singapore

SingaporeA wealthy banker and her househusband are warming up for an £11 million divorce battle.

Ms Tan and Mr Choy own properties in Hong Kong, Malaysia and London, including a luxury apartment in Kensington worth over £4.5 million. Among the couples other assets is a vintage wine collection valued at over £1 million. Both of the couples’ two sons were educated at prestigious English boarding schools.

The couple encountered marriage difficulties in 2011, and in January 2012 Mr Choy decided to divorce his wife after a New Year’s Eve row while on holiday in Singapore.

Mr Choy has filed for divorce in the English courts, however, his wife is fighting to get the matter dealt with in Malaysia.

The High Court judges sitting in the Appeal Court who will decide the outcome of the matter are Lord Justice Leveson, Lord Justice Aikens and Lady Justice Macur.

Ms Tan is appealing against an earlier decision of a High Court family judge who ruled in March 2013 that Mr Choy was “habitually resident” in the UK because he lived in London for at least a year before he filed for divorce. As such he was found to be entitled to bring divorce proceedings in the UK.

However, Ms Tan’s barrister, James Turner QC, argued in the Appeal Court that this earlier decision had been wrong and that the divorce should not be allowed to proceed in the UK courts.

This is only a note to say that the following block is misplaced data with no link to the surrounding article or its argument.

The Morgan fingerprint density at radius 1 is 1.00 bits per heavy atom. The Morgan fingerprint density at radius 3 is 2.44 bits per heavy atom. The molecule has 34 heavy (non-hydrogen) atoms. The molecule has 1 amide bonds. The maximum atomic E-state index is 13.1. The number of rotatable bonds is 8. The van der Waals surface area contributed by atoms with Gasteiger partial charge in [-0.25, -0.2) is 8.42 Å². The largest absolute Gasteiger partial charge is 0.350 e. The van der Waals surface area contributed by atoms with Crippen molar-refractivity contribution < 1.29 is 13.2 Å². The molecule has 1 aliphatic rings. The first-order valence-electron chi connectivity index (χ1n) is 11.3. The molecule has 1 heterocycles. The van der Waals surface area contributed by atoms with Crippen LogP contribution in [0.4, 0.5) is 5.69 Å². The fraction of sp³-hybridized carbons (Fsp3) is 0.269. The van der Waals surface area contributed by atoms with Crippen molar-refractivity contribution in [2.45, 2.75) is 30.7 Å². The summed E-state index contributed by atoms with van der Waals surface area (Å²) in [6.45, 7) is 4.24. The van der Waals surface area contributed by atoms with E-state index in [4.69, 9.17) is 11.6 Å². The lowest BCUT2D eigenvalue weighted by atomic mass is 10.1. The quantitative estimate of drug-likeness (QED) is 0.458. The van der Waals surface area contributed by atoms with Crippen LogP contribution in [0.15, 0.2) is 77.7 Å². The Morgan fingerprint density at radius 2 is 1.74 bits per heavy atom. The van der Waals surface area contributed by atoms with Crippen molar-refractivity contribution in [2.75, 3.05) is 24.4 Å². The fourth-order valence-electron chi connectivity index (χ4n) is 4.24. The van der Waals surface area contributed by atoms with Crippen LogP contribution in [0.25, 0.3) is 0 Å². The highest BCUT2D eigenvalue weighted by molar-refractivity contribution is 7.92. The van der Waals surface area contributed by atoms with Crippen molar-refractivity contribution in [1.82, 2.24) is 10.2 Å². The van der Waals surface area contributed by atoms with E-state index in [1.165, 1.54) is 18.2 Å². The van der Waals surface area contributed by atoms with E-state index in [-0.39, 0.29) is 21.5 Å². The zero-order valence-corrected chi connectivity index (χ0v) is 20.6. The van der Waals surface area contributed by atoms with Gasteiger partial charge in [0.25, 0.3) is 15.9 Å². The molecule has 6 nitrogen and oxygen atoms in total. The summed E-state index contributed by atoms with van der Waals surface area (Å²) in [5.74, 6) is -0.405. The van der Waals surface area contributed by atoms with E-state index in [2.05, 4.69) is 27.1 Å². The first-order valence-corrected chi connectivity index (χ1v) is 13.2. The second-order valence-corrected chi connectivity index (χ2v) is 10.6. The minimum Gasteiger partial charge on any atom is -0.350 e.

He said: “Married family life between the parties continued to some degree at least, and had Hong Kong as its centre, until a row took place between the parties during a family holiday in Singapore during the Christmas 2011 /New Year 2012 period, following which the husband came to England.”

“Clearly, each member of the family in the present case had been habitually resident in Hong Kong where the family home and centre of interests had been located for a considerable period.”

The barrister also brought to the court’s attention that Ms Tan was the “breadwinner” in the marriage and that proceedings in the UK would cause her a great deal of inconvenience.

Mr Choy’s barrister, Tom Bishop QC, argued that it was clear that the husband had been habitually resident in London and as such the divorce could go ahead.

“When the centre of the husband’s interest ceased to be Hong Kong as his connection with Hong Kong broke down upon the end of his marriage, London was the natural and obvious replacement,” he said.

“The judge found that they had an international marriage which, from 1998, involved them moving around the world following the wife’s work.”

“They owned property, they had homes in a number of countries – England, Singapore and Malaysia…but the jewel in the crown of their assets was the South Kensington apartment, worth £4-£4.75m, never mortgaged, never let out,” he added.

“After the marriage broke down…the husband’s centre of interests ceased to be dictated by the wife’s working life.”

“London was capable of swiftly becoming the husband’s permanent centre of interests after the breakdown of the marriage,”

Lord Justice Leveson, Lord Justice Aikens and Lady Justice Macur reserved their judgement on the case and will give their ruling at a future date.

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